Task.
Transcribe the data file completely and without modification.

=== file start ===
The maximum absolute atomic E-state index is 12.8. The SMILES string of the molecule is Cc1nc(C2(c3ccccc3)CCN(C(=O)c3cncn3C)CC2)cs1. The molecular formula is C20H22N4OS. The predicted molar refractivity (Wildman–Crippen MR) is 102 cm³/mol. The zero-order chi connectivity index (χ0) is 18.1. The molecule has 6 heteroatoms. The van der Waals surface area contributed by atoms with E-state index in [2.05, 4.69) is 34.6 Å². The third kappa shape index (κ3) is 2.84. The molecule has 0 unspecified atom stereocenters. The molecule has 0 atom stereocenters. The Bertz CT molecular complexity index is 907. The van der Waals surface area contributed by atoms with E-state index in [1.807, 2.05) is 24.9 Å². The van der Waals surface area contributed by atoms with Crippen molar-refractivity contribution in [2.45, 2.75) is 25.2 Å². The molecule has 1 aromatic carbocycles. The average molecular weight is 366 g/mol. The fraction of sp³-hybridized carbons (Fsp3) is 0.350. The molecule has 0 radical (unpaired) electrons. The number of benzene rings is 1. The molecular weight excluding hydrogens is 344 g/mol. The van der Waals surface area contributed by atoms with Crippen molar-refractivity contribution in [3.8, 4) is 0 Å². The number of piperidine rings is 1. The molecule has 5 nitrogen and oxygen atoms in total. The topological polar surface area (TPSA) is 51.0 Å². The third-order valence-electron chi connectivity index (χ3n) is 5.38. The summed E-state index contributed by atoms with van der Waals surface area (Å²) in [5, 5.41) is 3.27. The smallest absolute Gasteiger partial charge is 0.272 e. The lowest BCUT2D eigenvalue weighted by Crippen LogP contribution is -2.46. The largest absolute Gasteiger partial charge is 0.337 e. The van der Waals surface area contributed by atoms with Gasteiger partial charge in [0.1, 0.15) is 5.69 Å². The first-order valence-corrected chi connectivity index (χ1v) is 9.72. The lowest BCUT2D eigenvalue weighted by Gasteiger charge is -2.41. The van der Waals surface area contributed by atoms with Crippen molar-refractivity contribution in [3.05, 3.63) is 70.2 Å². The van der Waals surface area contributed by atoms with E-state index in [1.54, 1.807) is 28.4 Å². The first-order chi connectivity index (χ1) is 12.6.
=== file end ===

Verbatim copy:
The maximum absolute atomic E-state index is 12.8. The SMILES string of the molecule is Cc1nc(C2(c3ccccc3)CCN(C(=O)c3cncn3C)CC2)cs1. The molecular formula is C20H22N4OS. The predicted molar refractivity (Wildman–Crippen MR) is 102 cm³/mol. The zero-order chi connectivity index (χ0) is 18.1. The molecule has 6 heteroatoms. The van der Waals surface area contributed by atoms with E-state index in [2.05, 4.69) is 34.6 Å². The third kappa shape index (κ3) is 2.84. The molecule has 0 unspecified atom stereocenters. The molecule has 0 atom stereocenters. The Bertz CT molecular complexity index is 907. The van der Waals surface area contributed by atoms with E-state index in [1.807, 2.05) is 24.9 Å². The van der Waals surface area contributed by atoms with Crippen molar-refractivity contribution in [2.45, 2.75) is 25.2 Å². The molecule has 1 aromatic carbocycles. The average molecular weight is 366 g/mol. The fraction of sp³-hybridized carbons (Fsp3) is 0.350. The molecule has 0 radical (unpaired) electrons. The number of benzene rings is 1. The molecular weight excluding hydrogens is 344 g/mol. The van der Waals surface area contributed by atoms with Crippen molar-refractivity contribution in [3.8, 4) is 0 Å². The number of piperidine rings is 1. The molecule has 5 nitrogen and oxygen atoms in total. The topological polar surface area (TPSA) is 51.0 Å². The third-order valence-electron chi connectivity index (χ3n) is 5.38. The summed E-state index contributed by atoms with van der Waals surface area (Å²) in [5, 5.41) is 3.27. The smallest absolute Gasteiger partial charge is 0.272 e. The lowest BCUT2D eigenvalue weighted by Crippen LogP contribution is -2.46. The largest absolute Gasteiger partial charge is 0.337 e. The van der Waals surface area contributed by atoms with Gasteiger partial charge in [0.1, 0.15) is 5.69 Å². The first-order valence-corrected chi connectivity index (χ1v) is 9.72. The lowest BCUT2D eigenvalue weighted by Gasteiger charge is -2.41. The van der Waals surface area contributed by atoms with Crippen molar-refractivity contribution in [3.05, 3.63) is 70.2 Å². The van der Waals surface area contributed by atoms with E-state index in [1.54, 1.807) is 28.4 Å². The first-order chi connectivity index (χ1) is 12.6.